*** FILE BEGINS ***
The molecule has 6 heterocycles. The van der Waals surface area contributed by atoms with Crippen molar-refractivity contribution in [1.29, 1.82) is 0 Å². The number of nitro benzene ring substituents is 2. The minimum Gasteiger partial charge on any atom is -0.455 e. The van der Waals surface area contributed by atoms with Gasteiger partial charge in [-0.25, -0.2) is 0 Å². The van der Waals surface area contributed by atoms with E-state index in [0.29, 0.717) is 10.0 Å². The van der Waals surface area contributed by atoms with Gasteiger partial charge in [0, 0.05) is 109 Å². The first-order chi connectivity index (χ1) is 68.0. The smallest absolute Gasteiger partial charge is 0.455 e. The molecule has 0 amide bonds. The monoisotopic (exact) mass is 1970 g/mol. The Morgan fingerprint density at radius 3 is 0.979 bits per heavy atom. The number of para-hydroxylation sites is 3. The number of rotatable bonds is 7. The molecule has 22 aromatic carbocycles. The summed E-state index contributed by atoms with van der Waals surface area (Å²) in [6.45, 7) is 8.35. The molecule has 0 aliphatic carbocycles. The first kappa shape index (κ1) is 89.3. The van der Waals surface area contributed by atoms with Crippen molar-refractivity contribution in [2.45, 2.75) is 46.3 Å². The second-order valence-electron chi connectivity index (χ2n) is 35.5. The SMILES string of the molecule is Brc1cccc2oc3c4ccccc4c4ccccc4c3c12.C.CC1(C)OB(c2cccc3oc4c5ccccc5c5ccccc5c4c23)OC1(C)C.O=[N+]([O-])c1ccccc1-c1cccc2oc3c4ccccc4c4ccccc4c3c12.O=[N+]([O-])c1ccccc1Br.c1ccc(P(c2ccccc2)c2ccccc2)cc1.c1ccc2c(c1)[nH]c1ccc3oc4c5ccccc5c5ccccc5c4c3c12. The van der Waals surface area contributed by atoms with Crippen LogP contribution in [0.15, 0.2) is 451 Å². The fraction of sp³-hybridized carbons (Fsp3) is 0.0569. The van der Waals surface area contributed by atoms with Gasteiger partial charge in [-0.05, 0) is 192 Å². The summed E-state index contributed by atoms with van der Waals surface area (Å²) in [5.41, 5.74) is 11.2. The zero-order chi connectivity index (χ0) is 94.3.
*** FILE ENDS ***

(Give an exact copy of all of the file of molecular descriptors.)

The molecule has 6 heterocycles. The van der Waals surface area contributed by atoms with Crippen molar-refractivity contribution in [1.29, 1.82) is 0 Å². The number of nitro benzene ring substituents is 2. The minimum Gasteiger partial charge on any atom is -0.455 e. The van der Waals surface area contributed by atoms with Gasteiger partial charge in [-0.25, -0.2) is 0 Å². The van der Waals surface area contributed by atoms with E-state index in [0.29, 0.717) is 10.0 Å². The van der Waals surface area contributed by atoms with Gasteiger partial charge in [0, 0.05) is 109 Å². The first-order chi connectivity index (χ1) is 68.0. The smallest absolute Gasteiger partial charge is 0.455 e. The molecule has 0 amide bonds. The monoisotopic (exact) mass is 1970 g/mol. The Morgan fingerprint density at radius 3 is 0.979 bits per heavy atom. The number of para-hydroxylation sites is 3. The number of rotatable bonds is 7. The molecule has 22 aromatic carbocycles. The summed E-state index contributed by atoms with van der Waals surface area (Å²) in [6.45, 7) is 8.35. The molecule has 0 aliphatic carbocycles. The first kappa shape index (κ1) is 89.3. The van der Waals surface area contributed by atoms with Crippen molar-refractivity contribution in [2.45, 2.75) is 46.3 Å². The second-order valence-electron chi connectivity index (χ2n) is 35.5. The SMILES string of the molecule is Brc1cccc2oc3c4ccccc4c4ccccc4c3c12.C.CC1(C)OB(c2cccc3oc4c5ccccc5c5ccccc5c4c23)OC1(C)C.O=[N+]([O-])c1ccccc1-c1cccc2oc3c4ccccc4c4ccccc4c3c12.O=[N+]([O-])c1ccccc1Br.c1ccc(P(c2ccccc2)c2ccccc2)cc1.c1ccc2c(c1)[nH]c1ccc3oc4c5ccccc5c5ccccc5c4c3c12. The van der Waals surface area contributed by atoms with Crippen LogP contribution in [0.15, 0.2) is 451 Å². The fraction of sp³-hybridized carbons (Fsp3) is 0.0569. The van der Waals surface area contributed by atoms with Gasteiger partial charge in [-0.05, 0) is 192 Å². The summed E-state index contributed by atoms with van der Waals surface area (Å²) in [5.41, 5.74) is 11.2. The zero-order chi connectivity index (χ0) is 94.3.